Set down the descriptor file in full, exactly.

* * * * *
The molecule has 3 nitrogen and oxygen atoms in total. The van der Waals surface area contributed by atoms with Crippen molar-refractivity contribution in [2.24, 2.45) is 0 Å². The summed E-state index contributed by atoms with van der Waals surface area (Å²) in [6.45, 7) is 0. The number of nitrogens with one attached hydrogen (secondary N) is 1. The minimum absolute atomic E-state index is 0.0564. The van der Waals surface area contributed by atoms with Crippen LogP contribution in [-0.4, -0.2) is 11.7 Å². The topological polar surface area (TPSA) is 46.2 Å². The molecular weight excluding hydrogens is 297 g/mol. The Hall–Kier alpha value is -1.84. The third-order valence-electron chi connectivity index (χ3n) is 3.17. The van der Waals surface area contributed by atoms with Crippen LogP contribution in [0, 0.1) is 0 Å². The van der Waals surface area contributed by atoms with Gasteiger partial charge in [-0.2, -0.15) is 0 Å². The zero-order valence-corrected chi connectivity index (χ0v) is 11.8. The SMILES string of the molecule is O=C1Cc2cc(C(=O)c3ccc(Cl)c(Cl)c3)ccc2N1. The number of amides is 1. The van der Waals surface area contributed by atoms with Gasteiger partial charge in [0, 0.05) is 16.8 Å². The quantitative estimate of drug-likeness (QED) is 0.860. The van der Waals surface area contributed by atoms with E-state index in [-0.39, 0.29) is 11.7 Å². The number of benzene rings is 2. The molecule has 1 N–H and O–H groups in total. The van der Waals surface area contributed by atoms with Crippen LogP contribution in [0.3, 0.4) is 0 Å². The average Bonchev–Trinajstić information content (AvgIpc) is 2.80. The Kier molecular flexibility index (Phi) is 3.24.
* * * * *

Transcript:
The molecule has 3 nitrogen and oxygen atoms in total. The van der Waals surface area contributed by atoms with Crippen molar-refractivity contribution in [2.24, 2.45) is 0 Å². The summed E-state index contributed by atoms with van der Waals surface area (Å²) in [6.45, 7) is 0. The number of nitrogens with one attached hydrogen (secondary N) is 1. The minimum absolute atomic E-state index is 0.0564. The van der Waals surface area contributed by atoms with Crippen LogP contribution in [-0.4, -0.2) is 11.7 Å². The topological polar surface area (TPSA) is 46.2 Å². The molecular weight excluding hydrogens is 297 g/mol. The Hall–Kier alpha value is -1.84. The third-order valence-electron chi connectivity index (χ3n) is 3.17. The van der Waals surface area contributed by atoms with Crippen LogP contribution in [0, 0.1) is 0 Å². The van der Waals surface area contributed by atoms with Gasteiger partial charge in [-0.2, -0.15) is 0 Å². The zero-order valence-corrected chi connectivity index (χ0v) is 11.8. The SMILES string of the molecule is O=C1Cc2cc(C(=O)c3ccc(Cl)c(Cl)c3)ccc2N1. The number of amides is 1. The van der Waals surface area contributed by atoms with Gasteiger partial charge in [0, 0.05) is 16.8 Å². The quantitative estimate of drug-likeness (QED) is 0.860. The van der Waals surface area contributed by atoms with E-state index in [-0.39, 0.29) is 11.7 Å². The number of benzene rings is 2. The molecule has 1 N–H and O–H groups in total. The van der Waals surface area contributed by atoms with Crippen LogP contribution in [0.3, 0.4) is 0 Å². The average Bonchev–Trinajstić information content (AvgIpc) is 2.80. The Kier molecular flexibility index (Phi) is 3.24.